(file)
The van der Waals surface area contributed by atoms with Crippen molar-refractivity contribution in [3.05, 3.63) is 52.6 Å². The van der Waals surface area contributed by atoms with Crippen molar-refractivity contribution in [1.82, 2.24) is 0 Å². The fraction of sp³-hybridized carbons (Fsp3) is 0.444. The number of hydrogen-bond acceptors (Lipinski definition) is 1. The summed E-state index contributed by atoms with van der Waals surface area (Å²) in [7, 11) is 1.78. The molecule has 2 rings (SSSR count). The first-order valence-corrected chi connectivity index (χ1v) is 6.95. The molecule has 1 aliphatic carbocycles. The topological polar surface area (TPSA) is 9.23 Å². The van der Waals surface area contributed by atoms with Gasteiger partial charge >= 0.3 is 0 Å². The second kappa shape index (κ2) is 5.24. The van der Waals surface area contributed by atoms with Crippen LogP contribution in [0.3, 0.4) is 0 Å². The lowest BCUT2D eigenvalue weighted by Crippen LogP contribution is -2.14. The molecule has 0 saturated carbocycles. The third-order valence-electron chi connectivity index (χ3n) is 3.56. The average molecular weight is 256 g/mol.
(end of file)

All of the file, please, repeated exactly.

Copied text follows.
The van der Waals surface area contributed by atoms with Crippen molar-refractivity contribution in [3.05, 3.63) is 52.6 Å². The van der Waals surface area contributed by atoms with Crippen molar-refractivity contribution in [1.82, 2.24) is 0 Å². The fraction of sp³-hybridized carbons (Fsp3) is 0.444. The number of hydrogen-bond acceptors (Lipinski definition) is 1. The summed E-state index contributed by atoms with van der Waals surface area (Å²) in [7, 11) is 1.78. The molecule has 2 rings (SSSR count). The first-order valence-corrected chi connectivity index (χ1v) is 6.95. The molecule has 1 aliphatic carbocycles. The topological polar surface area (TPSA) is 9.23 Å². The van der Waals surface area contributed by atoms with Gasteiger partial charge >= 0.3 is 0 Å². The second kappa shape index (κ2) is 5.24. The van der Waals surface area contributed by atoms with Crippen LogP contribution in [0.3, 0.4) is 0 Å². The lowest BCUT2D eigenvalue weighted by Crippen LogP contribution is -2.14. The molecule has 0 saturated carbocycles. The third-order valence-electron chi connectivity index (χ3n) is 3.56. The average molecular weight is 256 g/mol.